I’ve been based in the region for a decade, and the sexuality in the Middle East I know is every bit as capricious as its Western counterpart, as unruly and multifarious, and occasionally as becalmed. By exploring the diverse sex cultures in countries like Morocco, Syria, Saudi Arabia, Tunisia, Bahrain, Egypt, Yemen and Iran, I try to show that, as in the West, illicit sex continues to thrive in the Middle East, often in the open and despite the increasingly shrill public discourse.

What kind of pornography do you find in Arab countries?

Watching pornography is no longer a big deal for young Arabs, any more than it is for young Americans. It has become a normal part of growing up. Just about anyone in the Middle East with a satellite dish has access to hardcore pornography channels, and just about everyone has a satellite dish. In that sense it’s probably more accessible than in the West. Technically, these porn channels are banned, but even in Saudi Arabia you find guys selling “special” cards for your satellite decoder in the back alleys around the major shopping districts.

Even in countries with governments infamous for blocking political content on the Web, the porn sites are still mostly accessible, and the more secular regimes tend not to view sex as a threat in the way Islamist regimes do. The people who tend to obsess, of course, are the minority Islamists, because for them the personal is always political. Did anyone ever think so much about sex as those who want to ban it? But they are fighting a losing battle when it comes to the proliferation of smut in the Middle East, much as evangelicals are in America.

What impact did the Iraq war have on the sex industry?

The book opens with an evening I spent with a young woman whose family had fled Iraq and who had turned to working as an escort in a Damascus nightclub after her family had run out of money. There are definitely many more Iraqi women like her working as prostitutes or escorts in Syria than there were before the Iraq war. The local women in Damascus working as prostitutes were forever complaining in my conversations with them about how these Iraqis were bad for business, because they charged less than the going rate.

This increase in numbers of Iraqi women working as prostitutes in Syria should come as little surprise. A million refugees, many of them impoverished, flooded into the country from Iraq following the U.S.-led invasion. We should not lose sight of the fact that we are to blame for this situation. We bombed Iraq back into the Stone Age on the back of a pack of lies, have done nothing to bring to justice these war criminals who lead us, and at the same time feign concern and feel all superior when reading about the plight of Iraqi women working as prostitutes in Damascus.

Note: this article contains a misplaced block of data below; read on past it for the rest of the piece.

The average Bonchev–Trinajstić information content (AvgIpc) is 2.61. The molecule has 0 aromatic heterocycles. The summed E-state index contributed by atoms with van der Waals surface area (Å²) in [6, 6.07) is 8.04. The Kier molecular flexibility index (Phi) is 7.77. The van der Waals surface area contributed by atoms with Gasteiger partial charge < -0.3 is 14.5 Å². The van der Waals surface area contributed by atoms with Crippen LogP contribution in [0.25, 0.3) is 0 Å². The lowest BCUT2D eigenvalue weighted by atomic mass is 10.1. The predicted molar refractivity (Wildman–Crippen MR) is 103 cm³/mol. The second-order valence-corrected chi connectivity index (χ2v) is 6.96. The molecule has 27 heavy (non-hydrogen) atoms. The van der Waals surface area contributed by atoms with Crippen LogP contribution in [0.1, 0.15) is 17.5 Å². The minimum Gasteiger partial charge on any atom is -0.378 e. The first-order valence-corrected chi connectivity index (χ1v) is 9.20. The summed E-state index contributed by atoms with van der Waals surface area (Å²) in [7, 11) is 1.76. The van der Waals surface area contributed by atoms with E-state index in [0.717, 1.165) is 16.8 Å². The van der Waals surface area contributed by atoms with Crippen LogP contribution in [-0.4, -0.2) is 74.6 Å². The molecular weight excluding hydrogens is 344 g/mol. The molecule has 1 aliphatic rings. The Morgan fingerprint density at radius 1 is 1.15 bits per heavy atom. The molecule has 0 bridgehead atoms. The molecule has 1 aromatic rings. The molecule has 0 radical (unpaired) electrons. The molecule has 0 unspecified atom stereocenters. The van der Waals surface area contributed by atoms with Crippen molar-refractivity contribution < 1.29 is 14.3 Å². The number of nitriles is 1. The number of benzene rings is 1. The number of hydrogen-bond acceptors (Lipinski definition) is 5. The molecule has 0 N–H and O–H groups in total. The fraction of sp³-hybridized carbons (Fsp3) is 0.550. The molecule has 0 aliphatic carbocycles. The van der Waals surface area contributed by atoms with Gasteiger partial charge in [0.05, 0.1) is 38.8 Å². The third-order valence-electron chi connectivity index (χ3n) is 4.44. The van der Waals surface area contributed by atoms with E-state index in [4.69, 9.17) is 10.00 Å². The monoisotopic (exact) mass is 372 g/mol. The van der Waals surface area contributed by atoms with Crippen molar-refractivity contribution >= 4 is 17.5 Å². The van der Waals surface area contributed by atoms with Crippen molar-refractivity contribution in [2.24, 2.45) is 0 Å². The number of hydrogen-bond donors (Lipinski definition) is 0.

What did you find with regards to sex trafficking in the Middle East?

The issue has unhelpfully come to frame the debate about prostitution in the Middle East, as it has in the West, in the sense that if you advocate legalization and regulation you are accused of being by default in league with the human traffickers. I found no evidence that human trafficking is widespread in the Middle East, and the statistics routinely quoted are almost always unsourced and often wildly contradictory.

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It is the secret dream of every Swedish or German woman to marry a black men, or at least have sex with a black man. Every smart young African man should migrate to Europe. Free money, nice house, good sex!

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Angela Nagle: Roosh V falls foul of the online outrage cycle

Last week we were warned that a “pro-rape group” would be organising a pro-rape rally in Naas, Co Kildare, and several online petitions called on the Taoiseach to ban the meeting. But there is more to the story than reports suggested.

The controversial meetings were to take place in towns and cities around the world as part of the Return of Kings website’s call for an international meet-up day.

In other words, it was a small internet meet-up in Naas of an obscure forum to meet like-minded men and discuss anti-feminist politics and pick-up artistry, or as they like to call it “game”.

Or it would have been had it gone ahead. Soon after the meetings were announced the website’s creator cancelled them because of fear for the “safety” of his followers, presumably against female protesters and potential attackers.

The website’s creator, known as Roosh V, is an anti-feminist polemicist who has been the subject of petitions around the world seeking to ban him from entry to Canada, the UK and the US, each gathering tens of thousands of signatures.

He sees himself as part of a broader “neomasculinist” movement, which gained prominence within the men’s rights movement of the 1990s, reasserting a strong masculinity perceived to be under attack.

The Return of Kings website is part of a wider online constellation of anti-feminist “manosphere” subcultures and forums from pick-up artists to MGTOW (Men Going Their Own Way), which is made up of heterosexual men who rather unconvincingly claim to be voluntarily abstaining from relations with women.

Roosh wrote a book series called Bang, advising men on tactics to get women in different countries to sleep with them.

Political dimension

Roosh’s adventures had a political and economic dimension too, as he had a harder time impressing women in social-democratic feminist Denmark, for example, but claims to have had more luck in eastern Europe where women are, he creepily reports, more “traditional”, a virtue one might have expected to create a hurdle to the central project of Bang.

However, the “pro-rape rally” claim, repeated uncritically in headlines all over the world, deserves some analysis. It comes from a blog post written by Roosh called How to Stop Rape, in which he makes an absurd claim that making rape legal on private property will stop rape.